"OK, idiot savant... But does she know what the table means?"

*pauses for a moment, collecting self*

Maybe that seems like a legitimate point to you, and if it does, I'm not mad. I'm actually really glad that you're reading this, and I hope you'll read on.

The simple answer? No, Brielle probably does not fully grasp what the periodic table "means." She has probably memorized a lot of words and terms and definitions that don't mean a lot to her right now. She probably doesn't know exactly what protons or electrons ARE. Little kid brains are just wired for storing information. Little kids are THE BEST at memorizing because their brains are trying to collect info to help them understand the world. Memorization is obviously not impossible once you get older, but it is more difficult, especially if you didn't exercise your memorization skills as you grew up.

So right now, Brielle pretty much only knows the words. She knows facts and sentences.

But fast forward to high school, when she starts doing "real" chemistry. Her classmates have never really thought about the periodic table of elements. They don't know the order of elements, and consequently don't know the atomic numbers of elements. They don't know what any of the elements do, except maybe that hydrogen has something to do with water. Brielle's classmates must memorize the table of elements, at the same time that they're trying to learn and practice chemistry. They're trying to get good grades while learning the grammar (the vocabulary) and the dialectic (applying concepts and asking good questions) at the same time.

But Brielle? Brielle thinks back to the "empty" words and terms and definitions she memorized when she was four. The words didn't mean a lot to her then, but now, with her more mature understanding, she can recall that information and quickly attach more meaning to it. Brielle won't have to memorize the periodic table (or the bones in the human body, or where all the countries in the world are). Instead, Brielle already has that information and can immediately move on to things that are more complex than memorization.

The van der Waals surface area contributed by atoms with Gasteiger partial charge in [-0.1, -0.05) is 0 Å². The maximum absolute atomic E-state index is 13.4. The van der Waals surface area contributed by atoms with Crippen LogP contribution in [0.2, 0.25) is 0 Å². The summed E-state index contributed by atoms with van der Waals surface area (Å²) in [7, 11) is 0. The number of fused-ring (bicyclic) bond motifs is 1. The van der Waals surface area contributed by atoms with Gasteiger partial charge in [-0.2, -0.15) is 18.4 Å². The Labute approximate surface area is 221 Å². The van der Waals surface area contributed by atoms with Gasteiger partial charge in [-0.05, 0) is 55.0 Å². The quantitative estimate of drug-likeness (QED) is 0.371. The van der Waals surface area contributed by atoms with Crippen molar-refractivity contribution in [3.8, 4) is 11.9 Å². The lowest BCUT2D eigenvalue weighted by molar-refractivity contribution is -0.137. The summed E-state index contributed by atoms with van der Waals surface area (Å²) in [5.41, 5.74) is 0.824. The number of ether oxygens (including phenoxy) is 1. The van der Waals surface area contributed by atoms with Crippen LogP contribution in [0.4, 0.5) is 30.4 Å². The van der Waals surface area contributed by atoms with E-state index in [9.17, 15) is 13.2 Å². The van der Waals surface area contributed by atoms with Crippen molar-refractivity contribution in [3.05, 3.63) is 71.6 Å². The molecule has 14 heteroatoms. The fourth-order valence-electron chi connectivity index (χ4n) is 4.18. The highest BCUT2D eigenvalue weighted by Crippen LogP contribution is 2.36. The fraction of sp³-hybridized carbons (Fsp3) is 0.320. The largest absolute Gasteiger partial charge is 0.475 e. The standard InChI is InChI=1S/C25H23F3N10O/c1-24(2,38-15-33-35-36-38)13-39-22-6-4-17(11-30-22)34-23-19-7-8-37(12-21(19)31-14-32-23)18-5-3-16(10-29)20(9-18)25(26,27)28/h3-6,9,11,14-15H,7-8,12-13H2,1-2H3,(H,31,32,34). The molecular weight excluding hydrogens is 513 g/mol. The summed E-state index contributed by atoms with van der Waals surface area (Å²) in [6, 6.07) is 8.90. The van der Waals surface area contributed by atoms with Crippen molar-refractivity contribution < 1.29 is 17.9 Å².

The words and terms and facts she has memorized provide "pegs" for her to hang future knowledge on. The words and terms and facts naturally grow with her whenever she learns new information. If she hears something about hydrogen that she's never heard before, the information will not go in one ear and out the other, because there's already a box in her mind that contains "Hydrogen" facts. The box has been created and is partly filled, and she has only to add this new information to her collection.

If you hear a new fact about breakfast cereal, don't you think you'll store that information better than a random fact about, like, the Winter War?

When I was ten, I memorized a list of 160 historical events. I didn't really know what some of them meant ("The unification of upper and lower Egypt by Pharaoh Menes"?), but now, when I hear something about the ancient unity of Egypt, I'm like "Oh, okay, yeah. Pharaoh Menes did that," and I know that it came around the time of the Tower of Babel and the Old Kingdom in Egypt, because I know what historical events came before and after it.

So to answer your question, "Tonye," no, Brielle probably doesn't know exactly what the periodic table means. But that does not detract from the value of what she's doing. One day, all the "rote memorization" that came easy as a child will pay off, giving her the boost she needs to move on to true understanding.

Never undervalue the power of kids "just memorizing" without true understanding. They are just collecting the light bulbs that will go off later.


Tuesday, October 11, 2016

My Reason in the Rhyme: having kids when I'm selfish, scared, and cynical

Spoiler alert:  I am not pregnant.


Having kids has never been a question for me. Of course I am going to have kids. When I was little, I thought it was just what happened when you grew up and got married. As I grew up, I guess somewhere in the back of my mind (where I stored the information gleaned from The Talk) I knew that I didn't HAVE to have kids, but I always knew that I would. I loved babysitting; I never completely grew out of my love for "playing pretend;" I enjoyed conversations with children. Kids never intimidated me, even the ones "you couldn't do anything with."